When your gut is toxic this can result in many diseases resulting in unpleasant symptoms, that may well go undiagnosed by medical practitioners and you are labeled with things like irritable bowel syndrome (IBS) or some other Gastrointestinal Disorders such as chronic constipation, diverticular diseases, colitis, colon polyps or even cancer.
If you decide to take your health into check nurture yourself and focus on healing your gut with a lifestyle change and add natural herbs, supplements, and a diet based on healthy food then it is likely your health will improve and balance out any gut issues will be reduced significantly, including the symptoms. This can be done with the help of a qualified natural health practitioner, or by taking an active role in your healing and researching the many healing tools available.
Where Does Good Gut Bacteria Come From?
Did you know that up to 85% of the function of the healthy human immune system is the good bacterium found in the gut? Naturally born babies arrive sterile with gut flora pasted on all over from our mothers via the birth canal and then via breast milk. If you were not lucky enough to have been breastfed or your mother had unhealthy gut flora, or you were born by cesarean section it is more than likely you encountered unhealthy bacteria right from the start of your life.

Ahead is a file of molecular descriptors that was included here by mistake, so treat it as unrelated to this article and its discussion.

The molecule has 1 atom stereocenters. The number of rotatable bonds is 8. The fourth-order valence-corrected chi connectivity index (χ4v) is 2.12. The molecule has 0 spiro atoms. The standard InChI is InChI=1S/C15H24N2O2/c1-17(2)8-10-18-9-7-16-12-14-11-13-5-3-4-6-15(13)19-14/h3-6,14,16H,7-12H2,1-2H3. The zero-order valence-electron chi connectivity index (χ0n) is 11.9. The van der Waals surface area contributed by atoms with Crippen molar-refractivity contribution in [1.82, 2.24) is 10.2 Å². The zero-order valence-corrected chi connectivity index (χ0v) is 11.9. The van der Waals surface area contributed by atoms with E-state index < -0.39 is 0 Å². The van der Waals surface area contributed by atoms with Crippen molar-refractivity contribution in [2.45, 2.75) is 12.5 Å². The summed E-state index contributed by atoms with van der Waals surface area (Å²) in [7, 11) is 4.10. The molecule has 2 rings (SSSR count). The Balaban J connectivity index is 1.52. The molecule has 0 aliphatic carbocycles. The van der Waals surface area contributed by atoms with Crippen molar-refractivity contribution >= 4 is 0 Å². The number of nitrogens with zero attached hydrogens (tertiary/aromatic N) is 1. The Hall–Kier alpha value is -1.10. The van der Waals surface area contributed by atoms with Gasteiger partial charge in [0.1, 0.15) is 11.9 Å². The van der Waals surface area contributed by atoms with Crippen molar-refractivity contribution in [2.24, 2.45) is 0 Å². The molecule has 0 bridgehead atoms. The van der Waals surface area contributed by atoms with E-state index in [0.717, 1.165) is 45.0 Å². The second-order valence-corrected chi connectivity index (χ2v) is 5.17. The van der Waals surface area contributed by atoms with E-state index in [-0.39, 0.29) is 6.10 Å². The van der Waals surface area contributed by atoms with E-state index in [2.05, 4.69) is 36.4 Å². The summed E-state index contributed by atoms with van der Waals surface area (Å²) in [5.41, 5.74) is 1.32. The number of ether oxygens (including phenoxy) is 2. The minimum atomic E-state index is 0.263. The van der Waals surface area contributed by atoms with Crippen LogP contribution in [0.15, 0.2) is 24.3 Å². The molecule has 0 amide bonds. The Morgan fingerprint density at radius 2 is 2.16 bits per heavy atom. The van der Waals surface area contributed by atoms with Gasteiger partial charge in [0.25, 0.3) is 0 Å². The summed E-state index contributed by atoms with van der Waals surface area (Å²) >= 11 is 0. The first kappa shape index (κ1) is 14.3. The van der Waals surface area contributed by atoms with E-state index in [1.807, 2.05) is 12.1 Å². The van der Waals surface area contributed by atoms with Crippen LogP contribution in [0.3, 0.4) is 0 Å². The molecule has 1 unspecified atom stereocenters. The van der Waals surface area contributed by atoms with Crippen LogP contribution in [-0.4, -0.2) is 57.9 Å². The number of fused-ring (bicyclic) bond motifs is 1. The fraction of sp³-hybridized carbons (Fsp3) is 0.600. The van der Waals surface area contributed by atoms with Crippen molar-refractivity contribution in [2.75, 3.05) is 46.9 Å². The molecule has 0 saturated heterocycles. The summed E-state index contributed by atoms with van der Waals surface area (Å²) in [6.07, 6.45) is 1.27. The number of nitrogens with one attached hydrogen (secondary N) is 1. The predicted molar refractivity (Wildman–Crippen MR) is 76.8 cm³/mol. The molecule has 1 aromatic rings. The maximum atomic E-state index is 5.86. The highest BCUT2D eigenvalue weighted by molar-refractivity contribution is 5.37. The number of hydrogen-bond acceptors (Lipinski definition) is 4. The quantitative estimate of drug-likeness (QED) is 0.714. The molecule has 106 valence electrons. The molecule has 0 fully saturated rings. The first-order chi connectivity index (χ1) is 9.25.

Lack of Good Bateria and Digestive Problems
Lack of healthy bacteria can result in the establishment of digestive problems very early in life, that never get diagnosed, and end later on with a host of gastrointestinal disorders, including parasite infestation, and other health problems mentioned above. Because bad bacteria and yeast tend to overgrow in people with poor digestive functions, the toxins that are produced can lead to bloating, gas and indigestion, and a list of other symptoms that cannot always be identified by a GP and lead to further investigation that can come up with negative results and ongoing tests that can be very expensive. The digestive tract is layered with healthy bacteria, which provides natural barriers against unwelcome foreign invaders, food that has not been digested correctly, nasty toxins, heavy metals, and parasites.
This barrier can be damaged by a host of different things, especially your colon. The good bacteria that protect the lining of the gut wall work hard to fight off invading bacterium, virus, or other microorganisms that over time lead to disease. They do this by creating substances like antibiotics, anti-fungal and anti-viral substances, that wakes up the immune system which then deals efficiently with unwanted invaders.
Article for further reading
Even though our gastrointestinal tract is an ecological niche for bacteria in the human body, there is still more to learn about its characteristics. Your whole intestinal tract is very susceptible to many external and internal factors that affect the quantity and quality of the microbiome living there.